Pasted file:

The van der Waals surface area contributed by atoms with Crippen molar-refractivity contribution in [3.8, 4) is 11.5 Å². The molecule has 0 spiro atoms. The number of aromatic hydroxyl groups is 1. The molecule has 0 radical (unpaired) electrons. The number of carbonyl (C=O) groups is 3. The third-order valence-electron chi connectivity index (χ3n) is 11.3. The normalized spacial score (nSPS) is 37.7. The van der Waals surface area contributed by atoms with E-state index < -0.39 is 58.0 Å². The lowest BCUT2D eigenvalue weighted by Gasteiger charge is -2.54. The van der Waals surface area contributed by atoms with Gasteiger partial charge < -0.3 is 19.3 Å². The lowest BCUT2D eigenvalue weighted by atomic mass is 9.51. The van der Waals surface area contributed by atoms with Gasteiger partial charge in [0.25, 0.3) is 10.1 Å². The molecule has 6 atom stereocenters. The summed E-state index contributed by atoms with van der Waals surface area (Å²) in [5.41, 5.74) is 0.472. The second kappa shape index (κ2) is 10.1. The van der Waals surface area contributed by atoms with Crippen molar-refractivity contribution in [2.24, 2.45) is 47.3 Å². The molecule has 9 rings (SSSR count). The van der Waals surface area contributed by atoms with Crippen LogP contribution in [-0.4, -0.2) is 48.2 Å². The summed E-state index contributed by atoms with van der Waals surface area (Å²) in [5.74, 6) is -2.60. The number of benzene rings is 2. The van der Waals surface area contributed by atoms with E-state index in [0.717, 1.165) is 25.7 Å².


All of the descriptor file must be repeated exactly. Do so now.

The van der Waals surface area contributed by atoms with Crippen molar-refractivity contribution in [3.8, 4) is 11.5 Å². The molecule has 0 spiro atoms. The number of aromatic hydroxyl groups is 1. The molecule has 0 radical (unpaired) electrons. The number of carbonyl (C=O) groups is 3. The third-order valence-electron chi connectivity index (χ3n) is 11.3. The normalized spacial score (nSPS) is 37.7. The van der Waals surface area contributed by atoms with E-state index < -0.39 is 58.0 Å². The lowest BCUT2D eigenvalue weighted by Gasteiger charge is -2.54. The van der Waals surface area contributed by atoms with Gasteiger partial charge < -0.3 is 19.3 Å². The lowest BCUT2D eigenvalue weighted by atomic mass is 9.51. The van der Waals surface area contributed by atoms with Gasteiger partial charge in [0.25, 0.3) is 10.1 Å². The molecule has 6 atom stereocenters. The summed E-state index contributed by atoms with van der Waals surface area (Å²) in [5.41, 5.74) is 0.472. The second kappa shape index (κ2) is 10.1. The van der Waals surface area contributed by atoms with Crippen molar-refractivity contribution in [2.24, 2.45) is 47.3 Å². The molecule has 9 rings (SSSR count). The van der Waals surface area contributed by atoms with Crippen LogP contribution in [-0.4, -0.2) is 48.2 Å². The summed E-state index contributed by atoms with van der Waals surface area (Å²) in [5.74, 6) is -2.60. The number of benzene rings is 2. The van der Waals surface area contributed by atoms with E-state index in [0.717, 1.165) is 25.7 Å².